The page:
Jamie, thank you. That’s a tough beat you got. We’ll take a break. When we come back, we’ll have more from the Astrodome in Houston. That really does speak to – that’s a scene out of the Astrodome tonight. By the way, several thousand people there – what Jamie just said just speaks to how political events are perceived in this day and age. We got a lot of mail on these sorts of questions.
With apologies to Joy Press and the Village Voice
New Series Examines Katrina Quagmire While Avoiding Partisan Politics
Wednesdays at 11 starting September 8 on FX
by Happy Drucker
September 3rd, 2005 3:54 AM
“I don’t think you have to deal at all with the politics of it,” Steven Bochco told Reuters about Over Here, the first drama series to take on the aftermath of Hurricane Katrina. A weaselly preemptive attempt to ward off criticism from administration apologists, no doubt, but it’s pretty strange to announce one’s intention to exclude politics in a portrait of an ongoing, furiously contested disaster. What that leaves is mostly a visceral experience of catastrophe. A squad of combat soldiers wanders around the swampy mist of New Orleans, filmed with a surprising visual lyricism that occasionally reminds me of Andrei Konchalovsky’s study of tyranny and freedom Shy People. The cameras sometimes seem to swoon with disorientation as these army privates march through the green fog of their night vision goggles or watch bodies moving toward them through a rainstorm. Plunked down in a strange place, they have no idea whom they’re fighting, whom they’re helping, or where they are.
Despite Bochco’s protestations that the show is apolitical, Over Here has a jaundiced air about it. A female soldier imagines herself as one of the flood victims stranded at the Convention Center. A likable central character gets shot by looters in the first episode, and the army forgets to inform his wife for almost a week. A whole squad waits outside a grocery store like sitting ducks, unable to attack the insurgents inside because of civilians with camcorders. “We’re going to wait . . . while some general 75 miles away makes a decision about goddamn public relations, about how it would look if we did this or how it would look if we did that!” shouts a sergeant. The series aims to evoke the horror and ambiguity of relief operations—one whole episode is dedicated to roadblock duty, with the rookies forced to decide among themselves whether to shoot potentially innocent people who bust through the checkpoint. It remains to be seen whether this kind of televisual “realism” will help us understand the disaster better, but the way things are going, Bochco should have enough grim material to last him many seasons.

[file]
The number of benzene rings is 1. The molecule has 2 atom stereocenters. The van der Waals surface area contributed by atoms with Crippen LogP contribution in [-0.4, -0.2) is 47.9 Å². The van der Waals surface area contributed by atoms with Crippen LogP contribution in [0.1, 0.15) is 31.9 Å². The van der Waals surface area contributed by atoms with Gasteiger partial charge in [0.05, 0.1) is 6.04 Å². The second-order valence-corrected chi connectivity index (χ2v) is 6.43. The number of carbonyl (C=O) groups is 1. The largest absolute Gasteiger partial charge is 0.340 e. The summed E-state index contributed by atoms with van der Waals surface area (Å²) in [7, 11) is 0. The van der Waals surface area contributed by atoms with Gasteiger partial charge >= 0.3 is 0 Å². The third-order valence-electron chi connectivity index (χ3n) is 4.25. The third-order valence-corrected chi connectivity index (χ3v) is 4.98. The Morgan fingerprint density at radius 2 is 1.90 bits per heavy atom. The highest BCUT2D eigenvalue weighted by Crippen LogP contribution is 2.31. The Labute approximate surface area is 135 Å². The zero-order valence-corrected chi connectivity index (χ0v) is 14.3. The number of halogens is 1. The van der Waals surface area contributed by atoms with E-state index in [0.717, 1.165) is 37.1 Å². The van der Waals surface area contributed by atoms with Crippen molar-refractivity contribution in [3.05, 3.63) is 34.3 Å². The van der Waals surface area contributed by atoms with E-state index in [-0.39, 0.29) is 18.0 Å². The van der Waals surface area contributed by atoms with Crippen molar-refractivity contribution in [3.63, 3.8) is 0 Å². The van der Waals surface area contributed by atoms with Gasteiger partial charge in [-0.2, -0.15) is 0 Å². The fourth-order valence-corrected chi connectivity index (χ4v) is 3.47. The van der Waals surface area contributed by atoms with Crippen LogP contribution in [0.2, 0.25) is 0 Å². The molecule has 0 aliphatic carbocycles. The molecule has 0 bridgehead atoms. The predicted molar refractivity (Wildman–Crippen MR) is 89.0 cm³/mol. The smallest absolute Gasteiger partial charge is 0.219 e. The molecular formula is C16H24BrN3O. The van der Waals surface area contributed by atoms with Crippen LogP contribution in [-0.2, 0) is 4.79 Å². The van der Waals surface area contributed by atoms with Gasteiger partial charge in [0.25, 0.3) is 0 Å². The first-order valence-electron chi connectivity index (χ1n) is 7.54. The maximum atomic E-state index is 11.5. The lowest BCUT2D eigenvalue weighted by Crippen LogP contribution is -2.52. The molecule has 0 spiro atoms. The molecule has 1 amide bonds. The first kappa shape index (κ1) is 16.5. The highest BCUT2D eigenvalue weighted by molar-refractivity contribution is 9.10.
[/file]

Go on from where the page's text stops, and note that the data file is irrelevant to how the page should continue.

From CNN’s NewsNight With Aaron Brown: